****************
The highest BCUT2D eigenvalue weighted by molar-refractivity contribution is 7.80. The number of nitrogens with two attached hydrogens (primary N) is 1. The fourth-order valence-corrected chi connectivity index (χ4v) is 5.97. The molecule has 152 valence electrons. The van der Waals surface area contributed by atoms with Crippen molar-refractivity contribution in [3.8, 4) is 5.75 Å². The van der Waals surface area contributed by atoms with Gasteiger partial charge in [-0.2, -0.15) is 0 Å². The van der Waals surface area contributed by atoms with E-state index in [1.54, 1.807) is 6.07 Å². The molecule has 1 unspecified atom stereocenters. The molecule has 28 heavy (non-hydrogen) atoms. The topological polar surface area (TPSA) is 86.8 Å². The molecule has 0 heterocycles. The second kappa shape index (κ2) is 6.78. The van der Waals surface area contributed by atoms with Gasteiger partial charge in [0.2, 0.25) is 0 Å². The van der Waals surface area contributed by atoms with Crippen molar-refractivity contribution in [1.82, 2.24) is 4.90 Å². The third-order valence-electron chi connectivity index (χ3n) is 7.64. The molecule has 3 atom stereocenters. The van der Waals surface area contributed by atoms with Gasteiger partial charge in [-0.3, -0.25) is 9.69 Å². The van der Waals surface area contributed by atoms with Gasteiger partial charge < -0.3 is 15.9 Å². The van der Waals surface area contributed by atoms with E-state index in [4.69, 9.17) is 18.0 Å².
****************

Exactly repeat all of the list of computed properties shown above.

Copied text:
The highest BCUT2D eigenvalue weighted by molar-refractivity contribution is 7.80. The number of nitrogens with two attached hydrogens (primary N) is 1. The fourth-order valence-corrected chi connectivity index (χ4v) is 5.97. The molecule has 152 valence electrons. The van der Waals surface area contributed by atoms with Crippen molar-refractivity contribution in [3.8, 4) is 5.75 Å². The van der Waals surface area contributed by atoms with Gasteiger partial charge in [-0.2, -0.15) is 0 Å². The van der Waals surface area contributed by atoms with E-state index in [1.54, 1.807) is 6.07 Å². The molecule has 1 unspecified atom stereocenters. The molecule has 28 heavy (non-hydrogen) atoms. The topological polar surface area (TPSA) is 86.8 Å². The molecule has 0 heterocycles. The second kappa shape index (κ2) is 6.78. The van der Waals surface area contributed by atoms with Gasteiger partial charge in [0.2, 0.25) is 0 Å². The van der Waals surface area contributed by atoms with Crippen molar-refractivity contribution in [1.82, 2.24) is 4.90 Å². The third-order valence-electron chi connectivity index (χ3n) is 7.64. The molecule has 3 atom stereocenters. The van der Waals surface area contributed by atoms with Gasteiger partial charge in [-0.3, -0.25) is 9.69 Å². The van der Waals surface area contributed by atoms with Gasteiger partial charge < -0.3 is 15.9 Å². The van der Waals surface area contributed by atoms with E-state index in [4.69, 9.17) is 18.0 Å².